Trajan Decius, Emperor AD 249-251
RIC 16a; Calicó 3290, Superb Mint State
Rome, AD 249. IMP C M Q TRAIANVS DECIVS AVG, laureate and cuirassed bust of Trajan Decius right / GENIVS EXERC ILLVRICIANI, Genius standing facing, head left, holding patera and cornucopiae; behind, standard.
Ex NAC 100 (29 May 2017), 573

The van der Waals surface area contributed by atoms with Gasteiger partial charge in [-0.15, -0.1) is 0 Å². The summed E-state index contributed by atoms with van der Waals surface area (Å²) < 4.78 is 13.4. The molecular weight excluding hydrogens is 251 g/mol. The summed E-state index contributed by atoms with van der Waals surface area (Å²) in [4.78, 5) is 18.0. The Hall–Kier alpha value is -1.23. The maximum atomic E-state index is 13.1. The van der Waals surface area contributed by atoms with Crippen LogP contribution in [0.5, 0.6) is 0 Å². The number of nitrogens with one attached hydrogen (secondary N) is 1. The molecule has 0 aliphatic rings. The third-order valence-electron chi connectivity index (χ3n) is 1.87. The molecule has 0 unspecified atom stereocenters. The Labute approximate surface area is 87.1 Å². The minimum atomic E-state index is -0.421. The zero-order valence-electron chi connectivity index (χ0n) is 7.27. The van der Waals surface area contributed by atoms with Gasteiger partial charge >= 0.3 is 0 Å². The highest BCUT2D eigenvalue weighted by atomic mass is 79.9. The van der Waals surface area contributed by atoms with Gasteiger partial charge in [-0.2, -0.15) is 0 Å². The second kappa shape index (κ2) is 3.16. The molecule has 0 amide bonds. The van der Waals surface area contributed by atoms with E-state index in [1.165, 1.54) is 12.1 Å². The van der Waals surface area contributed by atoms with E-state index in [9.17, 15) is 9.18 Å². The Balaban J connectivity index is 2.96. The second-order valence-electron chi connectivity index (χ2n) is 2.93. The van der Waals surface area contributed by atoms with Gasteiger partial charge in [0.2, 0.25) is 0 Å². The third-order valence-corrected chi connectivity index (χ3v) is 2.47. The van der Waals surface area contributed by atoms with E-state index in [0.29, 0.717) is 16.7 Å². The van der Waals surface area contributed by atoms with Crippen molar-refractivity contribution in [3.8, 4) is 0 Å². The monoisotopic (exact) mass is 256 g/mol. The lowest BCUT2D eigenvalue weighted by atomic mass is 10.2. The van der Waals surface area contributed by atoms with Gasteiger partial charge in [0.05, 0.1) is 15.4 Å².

In AD 245, Philip I appointed C. Messius Quintus Decius—one of his most vocal supporters in Rome—to a command on the Danube frontier in order to restore order to the troubled region. Decius enjoyed so much success in this endeavor that four years later he celebrated the repression of a major rebellion by accepting the title of emperor from his troops. He defeated his former benefactor at Verona before moving on to Rome where he was recognized by the Senate, which also accorded him the name Trajan in honor of his wars on the Danubian frontier. Unfortunately, in AD 250, when he marched to deal with the Carpi and Goths who had been invading Dacia and Moesia he did not live up to his second-century namesake. Decius was defeated at Beroia while trying to stem the invasion and again at Abritus in AD 251 as the Goths were returning home laden with booty. The battle of Abritus was an especially shocking defeat since it saw the destruction of many Roman soldiers, Decius’ son, and Decius himself. For the first time ever a Roman Emperor had fallen in battle against a foreign enemy.